It seems to have been a long time coming, but as predicted earlier in Getting closer to Base Camp: the sherpa's are unpacking the tents, it has arrived.
Privacy has now been placed on the agenda of the world’s leadership. It has been inching its way there for some time in forums that get very close to the leadership.
The World Economic Forum, for example, has grappled with aspects of privacy for a few years now. Most recently it has sponsored the preparation of a report on “Personal Data: The Emergence of a New Asset Class” where the importance of privacy and trust frameworks is emphasised, even if only as a facilitator of greater sharing of personal information that is also safe. The Forum in its Global Information Technology Reports, has previously the importance of good data protection if the emergence of cloud computing is to reach its full potential.
Indeed, there have been some notable initiatives aimed at better global cooperation in the protection of personal information when it is handled in multiple jurisdictions. APEC has led the way with its Pathfinder on Cross Border Privacy Rules with a Crossborder Privacy Enforcement Arrangement at its bedrock. The ambitious project on ensuring accountability for the management of personal information has involved privacy leaders from large corporations and privacy regulators.
But as data processing becomes increasingly borderless through such developments as cloud computing and global counter-terrorism programs, and public awareness of their impact on the safety of personal information grows, there is a growing recognition of the limitations of current privacy initiatives.
There is also a growing recognition of the subtlety and cultural nuance of the issues involved, captured brilliantly by Omer Tene in “Privacy in Europe and the United States I Know It When I See It”, an opinion piece for the Center for Democracy and Technology on 27 June 2011.
So, eventually it had to happen. One of the G-8 leaders placed privacy on their agenda. Not surprisingly, as a first look at the issue, it proved to be controversial, with commercial interests especially making stout claims about their own trustworthiness and about the deadening effect of further regulation.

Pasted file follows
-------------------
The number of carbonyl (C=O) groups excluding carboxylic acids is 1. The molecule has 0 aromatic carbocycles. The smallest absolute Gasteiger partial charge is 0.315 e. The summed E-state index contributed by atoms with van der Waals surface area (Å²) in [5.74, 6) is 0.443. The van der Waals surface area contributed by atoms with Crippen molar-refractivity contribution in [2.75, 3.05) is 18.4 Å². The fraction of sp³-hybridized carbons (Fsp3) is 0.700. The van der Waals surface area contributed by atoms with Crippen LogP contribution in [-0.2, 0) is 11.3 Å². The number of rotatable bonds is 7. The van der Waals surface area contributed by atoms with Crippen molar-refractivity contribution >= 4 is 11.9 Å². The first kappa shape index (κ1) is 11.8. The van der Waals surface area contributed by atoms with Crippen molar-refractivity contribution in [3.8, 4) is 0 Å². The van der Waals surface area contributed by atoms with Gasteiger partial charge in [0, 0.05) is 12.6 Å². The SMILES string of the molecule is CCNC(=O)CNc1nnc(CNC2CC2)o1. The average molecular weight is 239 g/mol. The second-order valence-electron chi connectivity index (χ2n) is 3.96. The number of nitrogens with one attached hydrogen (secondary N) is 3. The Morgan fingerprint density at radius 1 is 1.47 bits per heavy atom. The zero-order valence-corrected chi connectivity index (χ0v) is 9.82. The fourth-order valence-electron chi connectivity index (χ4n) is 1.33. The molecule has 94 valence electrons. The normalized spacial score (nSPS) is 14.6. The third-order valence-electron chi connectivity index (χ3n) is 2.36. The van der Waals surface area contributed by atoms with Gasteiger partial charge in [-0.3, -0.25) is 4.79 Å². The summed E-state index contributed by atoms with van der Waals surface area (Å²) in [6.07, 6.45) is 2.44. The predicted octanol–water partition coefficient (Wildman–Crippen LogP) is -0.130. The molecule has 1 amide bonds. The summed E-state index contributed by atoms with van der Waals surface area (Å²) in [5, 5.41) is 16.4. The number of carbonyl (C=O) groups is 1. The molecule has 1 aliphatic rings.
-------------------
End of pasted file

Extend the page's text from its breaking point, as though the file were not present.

Hence the ensuing Communiqué addressed the issue, but did not actually commit to concrete action. Titled “Renewed Commitment for Freedom & Democracy” and issued by leaders after their meeting in Deauville France on 26-27 May 2011, the relevant paragraph states that:
“16. The effective protection of personal data and individual privacy on the Internet is essential to earn users' trust. It is a matter for all stakeholders: the users who need to be better aware of their responsibility when placing personal data on the Internet, the service providers who store and process this data, and governments and regulators who must ensure the effectiveness of this protection. We encourage the development of common approaches taking into account national legal frameworks, based on fundamental rights and that protect personal data, whilst allowing the legal transfer of data.”
But that won’t be the end of it. Domestically, the pressures for action grow, especially in the United States as described very succinctly by Peter Swire in “Why privacy legislation is hot now” in The Hill, on 23 June 2011.
Even in Australia, as the reform of privacy law here seems to get ever slower, a surprising number of parliamentary committees call for change, including the recent report by the parliamentary Joint Select Committee on Cyber-Safety as neatly captured in “Small business privacy laws in parliamentary crosshairs”, iTnews on 21 June 2011 and the Senate Standing Committee on Environment and Communications report on The adequacy of protections for the privacy of Australians online that was tabled on 7 April 2011.
As the further globalisation of the handling of personal information continues, these issues will return to the leaders’ agenda with increasing importance and need for action.
It may take years, but substantive action at the global leadership level will happen.
Note: An earlier version of this opinion piece appeared in the iappANZ Monthly Bulletin, June 2011 edition.
Malcolm Crompton is Managing Director of Information Integrity Solutions (IIS), a globally connected company that works with public sector and private sector organisations to help them build customer trust through respect for the customer and their personal information. Malcolm is a former Australian Privacy Commissioner. He was also foundation President of the International Association of Privacy Professionals, Australia New Zealand, www.iappANZ.org.